PHOENIX -- OK. Let me try to sort this out.
If Canada beats Mexico this afternoon and the United States beats Italy tonight, then Italy and the winner of Sunday's U.S.-Canada game both advance to the second round of the World Baseball Classic in Miami. But if Mexico beats Canada, then the U.S. not only must beat Italy and Canada, it must do so by a certain amount of runs. Or the U.S. could lose to Italy as long as Mexico loses to Canada and Canada loses to the U.S. by enough runs and ... wait, my head hurts.
Let's just play this one game at a time. So here's the situation on Saturday for Team USA: America, the birthplace of baseball, is in an almost must-win situation against Italy and a pitcher named Luca Panerati. Yes, Italy!
This is all because Mexico upset the United States 5-2 Friday night after Italy not only upset Canada, the Italians mercy-ruled the Canadians by 10 runs. So that leaves Italy 2-0, Mexico 1-1 and the U.S. and Canada each 0-1 in Pool D of the WBC.
Don't you just love the WBC?
U.S starter R.A. Dickey certainly did heading into Friday's game. He was on the U.S. Olympic team that took home the bronze medal in 1996, and he talked this week about this tournament providing an opportunity at redemption for not winning gold in Atlanta. He said that whatever the prize is for winning the WBC, he would consider it a gold medal.
Unfortunately, Dickey helped bury the team with a poor outing against Mexico, allowing four runs and six hits in four innings. His knuckleball was inconsistent and Mexico hammered him from the start, scoring two runs in the first and two more in the third on Adrian Gonzalez's massive home run to center field.
"It's a crockpot. You're in a pressure cooker," Dickey said of the WBC situation. "You have to perform well. And we didn't perform well tonight. Speaking of my own performance in particular. If I keep that two runs, it's a tie ballgame right now and it's a whole different feeling. But I put us behind the eight ball early and I think I took some of the energy out of the crowd by letting them put up a four-spot the first three innings.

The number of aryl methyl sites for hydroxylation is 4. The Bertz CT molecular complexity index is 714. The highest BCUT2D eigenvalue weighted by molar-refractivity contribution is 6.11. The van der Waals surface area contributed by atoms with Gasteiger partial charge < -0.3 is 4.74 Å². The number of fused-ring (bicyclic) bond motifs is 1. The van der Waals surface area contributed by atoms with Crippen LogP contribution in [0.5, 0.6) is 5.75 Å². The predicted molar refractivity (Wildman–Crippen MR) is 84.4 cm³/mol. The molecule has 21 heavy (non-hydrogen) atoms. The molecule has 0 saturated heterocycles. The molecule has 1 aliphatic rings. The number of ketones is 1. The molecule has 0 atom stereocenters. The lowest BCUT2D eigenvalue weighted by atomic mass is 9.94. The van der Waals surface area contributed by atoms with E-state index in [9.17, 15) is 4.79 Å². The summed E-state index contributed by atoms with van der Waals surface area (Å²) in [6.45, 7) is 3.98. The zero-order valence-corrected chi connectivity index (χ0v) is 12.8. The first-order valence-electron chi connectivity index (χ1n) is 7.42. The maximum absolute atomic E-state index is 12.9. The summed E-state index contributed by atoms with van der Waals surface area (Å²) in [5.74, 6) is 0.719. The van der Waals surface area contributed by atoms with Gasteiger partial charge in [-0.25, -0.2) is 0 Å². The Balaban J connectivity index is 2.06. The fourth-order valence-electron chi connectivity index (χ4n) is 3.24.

"It's sad. You want to do so well. You're given another opportunity and you feel like you've blown the opportunity. But that's only this moment. Tomorrow we'll wake up and it will be time to attack another team and hopefully score a bunch of runs so that we don't have to worry about run differential."
Ah yes, the run differential. If there is a three-way tie -- and it's possible three teams could be tied at either 2-1 or at 1-2 -- then the tie is broken by runs-per-inning differential, which means the Americans might not only need to win, they could need to win by at least two runs.
On the other hand, if the U.S. and Canada both win Saturday, then run differential wouldn't matter. Mexico would be out, while both Italy and the winner of Sunday's U.S.-Canada game would advance to the next round regardless of runs. So the U.S. should be rooting for Canada against Mexico.
Not that shortstop Jimmy Rollins is looking at it that way. "I'm rooting for the United States," Rollins said emphatically. "Let's go out and score 15 before five innings, and then we'll get back on that run differential side."
Well, the U.S. ought to score plenty of runs. Panerati, a lefty from Bologna, Italy, has never pitched higher than the Midwest League in the Reds' organization and will now have to face the likes of Ryan Braun, David Wright, Giancarlo Stanton, Adam Jones and Joe Mauer. But you never know. The Americans managed only two runs against Mexico starter Yovani Gallardo of the Brewers and the five relievers between him and closer Sergio Romo of the Giants.
"This is incredible. This is an amazing victory for Mexico," Adrian Gonzalez said. "The only thing is that we don't have a whole lot of time to enjoy. We have to win tomorrow. And if there is no win tomorrow, then we don't go to Miami. And we have to win. We have to win. Even at that, there's nothing guaranteed."
Which is probably the best way to describe the situation. Nothing is guaranteed. So just win and see what happens.